Coinbase has announced its new shortlist to support digital assets for 2019. The eight lucky tokens listed could end up on one of the largest crypto exchanges in the world. Oddly enough, IOTA, Nano and Monero are missing and to the disappointment of many crypto enthusiasts. However, Dash, Cosmos, Decred, Harmony, Algorand, Waves, Matic and Ontology are in the running for a Coinbase list.
The announcement on the Coinbase blog reads:
“The aim of Coinbase is to offer support for all assets that meet our technical standards and comply with applicable laws. Over time, we expect our customers around the world to have access to at least 90 percent of the total market capitalization of all digital assets in circulation through Coinbase. ”
The exchange adds that their valuation is based on the Digital Asset Framework. Top considerations for listing include compliance and security. In addition, the exchange also takes into account the alignment of a token with the exchange’s mission to “create an open financial system for the world”.
Monero’s rampant Crypto Jacking Woes
Monero’s data protection-oriented cryptocurrency enables blockchain transactions that are both incomprehensible and anonymous. However, the consensus platform for proof of work was accused of having concealed the identities of criminals. Monero has become the preferred symbol for criminal activity.
The cryptocurrency has been increasingly blamed for crypto jacking, in which criminals access private devices without the knowledge of the owner and mine crypto remotely. In a report, Palo Alto Networks, an enterprise security company, attributes 5 percent of all XMR in circulation to crypto jacking mining. The report adds that Monero gets at least 2 percent of its hash power from crypto-jacking scripts.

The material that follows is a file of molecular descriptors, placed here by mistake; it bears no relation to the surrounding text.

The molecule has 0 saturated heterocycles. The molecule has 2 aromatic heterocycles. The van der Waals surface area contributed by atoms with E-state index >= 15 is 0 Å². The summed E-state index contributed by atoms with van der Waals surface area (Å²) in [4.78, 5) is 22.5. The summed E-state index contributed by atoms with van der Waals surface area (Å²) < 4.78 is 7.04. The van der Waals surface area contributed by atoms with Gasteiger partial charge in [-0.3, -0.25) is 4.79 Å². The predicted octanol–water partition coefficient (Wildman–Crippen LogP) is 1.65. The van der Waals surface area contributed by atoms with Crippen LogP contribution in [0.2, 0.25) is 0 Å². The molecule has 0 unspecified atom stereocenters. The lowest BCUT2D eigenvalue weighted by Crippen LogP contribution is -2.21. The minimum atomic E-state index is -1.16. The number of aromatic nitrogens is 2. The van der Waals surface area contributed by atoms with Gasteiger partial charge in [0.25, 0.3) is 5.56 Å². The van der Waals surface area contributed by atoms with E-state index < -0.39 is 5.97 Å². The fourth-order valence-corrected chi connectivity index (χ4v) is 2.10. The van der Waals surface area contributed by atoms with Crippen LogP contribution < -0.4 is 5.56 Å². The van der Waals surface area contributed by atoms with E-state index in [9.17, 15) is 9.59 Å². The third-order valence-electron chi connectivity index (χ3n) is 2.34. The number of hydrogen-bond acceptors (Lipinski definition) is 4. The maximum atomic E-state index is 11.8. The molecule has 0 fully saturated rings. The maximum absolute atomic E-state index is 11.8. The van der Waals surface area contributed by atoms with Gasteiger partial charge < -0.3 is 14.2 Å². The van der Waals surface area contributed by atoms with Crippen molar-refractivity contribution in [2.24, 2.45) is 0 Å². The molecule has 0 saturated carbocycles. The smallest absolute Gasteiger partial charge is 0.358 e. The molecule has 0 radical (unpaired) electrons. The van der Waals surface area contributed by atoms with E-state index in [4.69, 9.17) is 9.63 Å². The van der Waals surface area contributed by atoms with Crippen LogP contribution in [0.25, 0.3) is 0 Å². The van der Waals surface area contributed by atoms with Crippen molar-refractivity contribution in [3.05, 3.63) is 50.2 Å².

The digital currency and its type are currently non-exchangeable by the Japanese financial services agency. Data protection coins are often in the foreground of the discussion about crypto regulations. It is very likely that Coinbase deviated from listing XMR in order to avoid the regulatory hurdles.
Privacy tokens have been very hotly received by law enforcement agencies and blamed for facilitating international money laundering. For example, the kidnappers of a Norwegian real estate multimillionaire have demanded a ransom of 10.3 million US dollars in Monero. Investigators claim that if Monero were not part of the payment plan, they would have less trouble tracking down the criminals.
The US Department of Homeland Security has an eye on these privacy coins. Should the crime rate rise, Monero could be banned in other regions of the world.
IOTA’s Coordinator Trouble and Nano’s Controversy
While the scalability issue is hindering most blockchains, IOTA has come up with an innovative way to get around it. In contrast to Ethereum or Bitcoin blockchains, The Tangle enables the blockchain to process inexpensive microtransactions. As innovative as a blockchain as IOTA is, it also has some eyebrow-raising systemic defects and scandals. There have been a number of technical errors and episodes of poor PR management. For example, in 2017 a team from Boston University and MIT examined the IOTA hash function and found it to be vulnerable to attack.
Nano’s first taste for shame began with hacking the somewhat obscure Italian exchange BitGrail. At least 17 million units of nano were lost, a loss of $ 170 million to the exchange. The investigations indicated unauthorized XRB transactions. The situation continued to worsen when the nano development team and the exchange accused each other on social media. It is possible that such bad press and allegations of insecure protocols could have made Coinbase suspicious of these tokens as well.